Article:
One of my favorite books on spiritual leadership is The Contemplative Pastor by Eugene Peterson. In it he writes about being a subversive pastor in working in spiritual teachings in situations that don’t always appear so. I like to apply this same strategy in my home by teaching my children when I am not even directing my words to them. This happened last night with one of my daughters who refuses to have me read aloud to her. I read with my other daughter within earshot of my older one. Our most recent book is To Kill a Mockingbird. While reading to daughter number 2, daughter number 1 was playing with her Legos. In the midst of my reading, daughter 1 (the Lego builder) chimes in, “I don’t like Aunty Alexandra very much.” “Whahahahaha,” I think, “…my subversive plan at work.”
The truth is every conversation that takes place in our homes is a means of educating our children. When mom and dad talk about the sermon, the children are listening. How many times have you been talking about something that you didn’t intend for your child to hear only to have him interject a comment into your adult conversation? “Be careful little ears what you hear,” takes on a completely different meaning when we parents begin working subversively. Those ears can just as easily pick up character, virtue, and wisdom through what they hear as they can other, not so good, content.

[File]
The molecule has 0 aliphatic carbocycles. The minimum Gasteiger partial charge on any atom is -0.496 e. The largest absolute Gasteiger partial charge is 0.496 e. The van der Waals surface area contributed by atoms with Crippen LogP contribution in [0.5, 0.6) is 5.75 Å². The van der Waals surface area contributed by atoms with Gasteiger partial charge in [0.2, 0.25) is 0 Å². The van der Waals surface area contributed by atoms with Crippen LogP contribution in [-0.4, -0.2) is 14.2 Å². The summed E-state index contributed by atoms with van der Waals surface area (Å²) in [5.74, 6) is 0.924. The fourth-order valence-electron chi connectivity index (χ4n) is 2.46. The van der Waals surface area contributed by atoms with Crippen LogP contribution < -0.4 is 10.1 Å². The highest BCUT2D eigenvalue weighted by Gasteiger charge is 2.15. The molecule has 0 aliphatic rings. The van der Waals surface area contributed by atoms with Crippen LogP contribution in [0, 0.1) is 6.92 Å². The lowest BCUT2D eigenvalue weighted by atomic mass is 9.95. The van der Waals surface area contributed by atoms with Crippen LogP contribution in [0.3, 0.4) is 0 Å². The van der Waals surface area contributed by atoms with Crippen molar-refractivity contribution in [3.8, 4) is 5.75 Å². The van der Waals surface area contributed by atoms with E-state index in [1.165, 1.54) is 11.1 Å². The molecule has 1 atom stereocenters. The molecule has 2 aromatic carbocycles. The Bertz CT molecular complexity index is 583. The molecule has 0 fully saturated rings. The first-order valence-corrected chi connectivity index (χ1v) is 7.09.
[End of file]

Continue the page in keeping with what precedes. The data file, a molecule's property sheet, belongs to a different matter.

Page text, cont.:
My recommendation: Read aloud to your spouse, read aloud to your oldest, read aloud to your youngest. Watch movies together that contain messages of virtue and ask subversive questions like, “Who would you want to be like in that movie?” Talk about meaningful things amongst the adults that are praiseworthy rather than gossip. Children pick up on the dialogue. You might even voice your inner dialogue so your children get to know the type of thoughts you think—you probably need to do the necessary house cleaning first. Be subversive.
– Dr. Troy Wathen, Head of School